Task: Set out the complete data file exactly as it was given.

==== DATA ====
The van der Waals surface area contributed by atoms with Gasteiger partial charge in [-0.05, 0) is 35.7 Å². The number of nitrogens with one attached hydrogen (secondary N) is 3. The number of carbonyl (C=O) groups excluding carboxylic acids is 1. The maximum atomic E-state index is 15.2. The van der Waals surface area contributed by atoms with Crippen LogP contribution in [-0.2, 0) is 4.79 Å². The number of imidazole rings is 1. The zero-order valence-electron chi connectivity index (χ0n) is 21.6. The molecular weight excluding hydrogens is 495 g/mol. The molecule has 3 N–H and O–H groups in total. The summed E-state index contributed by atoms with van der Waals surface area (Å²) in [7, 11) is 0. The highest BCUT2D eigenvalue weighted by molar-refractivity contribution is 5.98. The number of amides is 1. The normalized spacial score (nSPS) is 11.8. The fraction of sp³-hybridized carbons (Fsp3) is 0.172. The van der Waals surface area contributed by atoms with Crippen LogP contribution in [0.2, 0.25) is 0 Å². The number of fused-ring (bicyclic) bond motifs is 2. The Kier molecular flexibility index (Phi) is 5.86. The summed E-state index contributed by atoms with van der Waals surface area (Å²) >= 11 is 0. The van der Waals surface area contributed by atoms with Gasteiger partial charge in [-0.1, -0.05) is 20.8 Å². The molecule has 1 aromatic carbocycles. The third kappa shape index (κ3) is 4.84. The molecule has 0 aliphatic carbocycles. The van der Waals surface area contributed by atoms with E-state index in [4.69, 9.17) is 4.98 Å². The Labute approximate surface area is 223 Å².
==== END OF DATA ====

The van der Waals surface area contributed by atoms with Gasteiger partial charge in [-0.05, 0) is 35.7 Å². The number of nitrogens with one attached hydrogen (secondary N) is 3. The number of carbonyl (C=O) groups excluding carboxylic acids is 1. The maximum atomic E-state index is 15.2. The van der Waals surface area contributed by atoms with Crippen LogP contribution in [-0.2, 0) is 4.79 Å². The number of imidazole rings is 1. The zero-order valence-electron chi connectivity index (χ0n) is 21.6. The molecular weight excluding hydrogens is 495 g/mol. The molecule has 3 N–H and O–H groups in total. The summed E-state index contributed by atoms with van der Waals surface area (Å²) in [7, 11) is 0. The highest BCUT2D eigenvalue weighted by molar-refractivity contribution is 5.98. The number of amides is 1. The normalized spacial score (nSPS) is 11.8. The fraction of sp³-hybridized carbons (Fsp3) is 0.172. The van der Waals surface area contributed by atoms with Crippen LogP contribution in [0.2, 0.25) is 0 Å². The number of fused-ring (bicyclic) bond motifs is 2. The Kier molecular flexibility index (Phi) is 5.86. The summed E-state index contributed by atoms with van der Waals surface area (Å²) >= 11 is 0. The van der Waals surface area contributed by atoms with Gasteiger partial charge in [-0.1, -0.05) is 20.8 Å². The molecule has 1 aromatic carbocycles. The third kappa shape index (κ3) is 4.84. The molecule has 0 aliphatic carbocycles. The van der Waals surface area contributed by atoms with E-state index in [4.69, 9.17) is 4.98 Å². The Labute approximate surface area is 223 Å².